Claire Trevett is the New Zealand Herald’s deputy political editor.

Walkout still on cards over asset sales

Maori Party co-leader Pita Sharples. Photo / Natalie Slade
Maori Party co-leader Pita Sharples. Photo / Natalie Slade

The Maori Party has claimed a partial victory after a government promise to include a Treaty clause for partial state asset sales - but will not quite abandon the possibility it will walk out until it sees the final clause.

After three weeks of consulting, the Government yesterday said it would include a Treaty of Waitangi clause in new legislation to cover companies in which minority stakes were sold to private investors.

The Maori Party warned it could walk out on the Government if Treaty rights were not properly recognised in the new legislation and said its preference was for section nine to be used or, if that was impossible, to include a new clause which carried equal weight and scope.

Yesterday Maori Party co-leader Pita Sharples said it was heartening the Government had recognised the need for a Treaty clause, but the Maori Party would wait until it saw how much the final clause differed from section nine before it cast a verdict. He expected to see that next week.

Asked if the party would go through with a walkout if the final clause was weaker than section nine, he said, "If that is the case then it is the case and we have to rise to the occasion."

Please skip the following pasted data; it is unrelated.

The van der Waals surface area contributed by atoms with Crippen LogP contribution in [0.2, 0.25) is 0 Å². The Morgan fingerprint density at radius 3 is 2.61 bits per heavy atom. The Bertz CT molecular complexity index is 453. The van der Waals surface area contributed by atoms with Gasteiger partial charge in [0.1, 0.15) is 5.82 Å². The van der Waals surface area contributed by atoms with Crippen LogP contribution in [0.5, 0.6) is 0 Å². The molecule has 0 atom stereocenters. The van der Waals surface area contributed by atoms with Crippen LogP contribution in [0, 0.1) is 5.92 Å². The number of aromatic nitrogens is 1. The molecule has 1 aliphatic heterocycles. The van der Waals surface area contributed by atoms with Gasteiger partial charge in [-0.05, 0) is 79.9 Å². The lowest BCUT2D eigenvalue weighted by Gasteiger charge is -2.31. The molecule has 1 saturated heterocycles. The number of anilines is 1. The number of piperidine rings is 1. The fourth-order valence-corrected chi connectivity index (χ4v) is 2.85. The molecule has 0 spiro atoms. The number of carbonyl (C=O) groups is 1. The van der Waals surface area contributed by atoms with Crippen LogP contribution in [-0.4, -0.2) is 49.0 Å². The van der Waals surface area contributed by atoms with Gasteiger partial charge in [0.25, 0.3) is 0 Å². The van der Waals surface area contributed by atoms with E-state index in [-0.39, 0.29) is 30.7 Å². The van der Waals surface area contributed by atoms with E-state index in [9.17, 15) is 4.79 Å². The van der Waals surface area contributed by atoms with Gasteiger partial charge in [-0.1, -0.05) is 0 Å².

However, he said the situation showed the value of the Maori Party being part of the Government.

The Government has indicated it will not use the exact wording of section nine of the State Owned Enterprises Act, rather the clause would "reflect the concepts" of that section, which requires the Crown not to act in a manner inconsistent with the principles of the Treaty of Waitangi.

Dr Sharples said his party would scrutinise the wording carefully. Section nine remained the preference and he was yet to see a satisfactory explanation for why it could not be used.

Finance Minister Bill English denied it was a backdown by the Government. Although officials had initially believed a Treaty clause might deter investors, he said he now believed it would give them certainty.

"As it turned out, when we've gone through the discussions it's become clear that if there was nothing in the legislation then investors won't know how the various Maori interests will be dealt with.

"It is important that it's clear the Treaty obligation belongs to the Crown. People who invest in those companies won't themselves, as investors, be obliged to pay attention to the Treaty of Waitangi."

- NZ Herald

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